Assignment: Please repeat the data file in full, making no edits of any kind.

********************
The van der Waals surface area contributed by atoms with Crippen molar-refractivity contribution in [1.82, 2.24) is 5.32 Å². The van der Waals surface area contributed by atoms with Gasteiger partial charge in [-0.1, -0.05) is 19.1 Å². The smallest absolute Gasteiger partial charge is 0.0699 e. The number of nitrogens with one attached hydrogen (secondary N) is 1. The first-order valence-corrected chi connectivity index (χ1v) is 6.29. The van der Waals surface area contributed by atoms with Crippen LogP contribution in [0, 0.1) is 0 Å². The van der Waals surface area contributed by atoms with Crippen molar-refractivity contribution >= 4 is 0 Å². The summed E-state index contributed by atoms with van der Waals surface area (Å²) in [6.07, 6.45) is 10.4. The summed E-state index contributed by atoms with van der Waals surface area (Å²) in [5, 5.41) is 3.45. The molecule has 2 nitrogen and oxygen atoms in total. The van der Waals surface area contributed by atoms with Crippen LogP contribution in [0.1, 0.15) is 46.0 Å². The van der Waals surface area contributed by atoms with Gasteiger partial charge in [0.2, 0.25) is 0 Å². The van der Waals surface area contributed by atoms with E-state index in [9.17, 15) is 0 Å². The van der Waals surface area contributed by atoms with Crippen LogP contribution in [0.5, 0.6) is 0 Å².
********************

The van der Waals surface area contributed by atoms with Crippen molar-refractivity contribution in [1.82, 2.24) is 5.32 Å². The van der Waals surface area contributed by atoms with Gasteiger partial charge in [-0.1, -0.05) is 19.1 Å². The smallest absolute Gasteiger partial charge is 0.0699 e. The number of nitrogens with one attached hydrogen (secondary N) is 1. The first-order valence-corrected chi connectivity index (χ1v) is 6.29. The van der Waals surface area contributed by atoms with Crippen LogP contribution in [0, 0.1) is 0 Å². The van der Waals surface area contributed by atoms with Crippen molar-refractivity contribution >= 4 is 0 Å². The summed E-state index contributed by atoms with van der Waals surface area (Å²) in [6.07, 6.45) is 10.4. The summed E-state index contributed by atoms with van der Waals surface area (Å²) in [5, 5.41) is 3.45. The molecule has 2 nitrogen and oxygen atoms in total. The van der Waals surface area contributed by atoms with Crippen LogP contribution in [0.1, 0.15) is 46.0 Å². The van der Waals surface area contributed by atoms with Gasteiger partial charge in [0.2, 0.25) is 0 Å². The van der Waals surface area contributed by atoms with E-state index in [9.17, 15) is 0 Å². The van der Waals surface area contributed by atoms with Crippen LogP contribution in [0.5, 0.6) is 0 Å².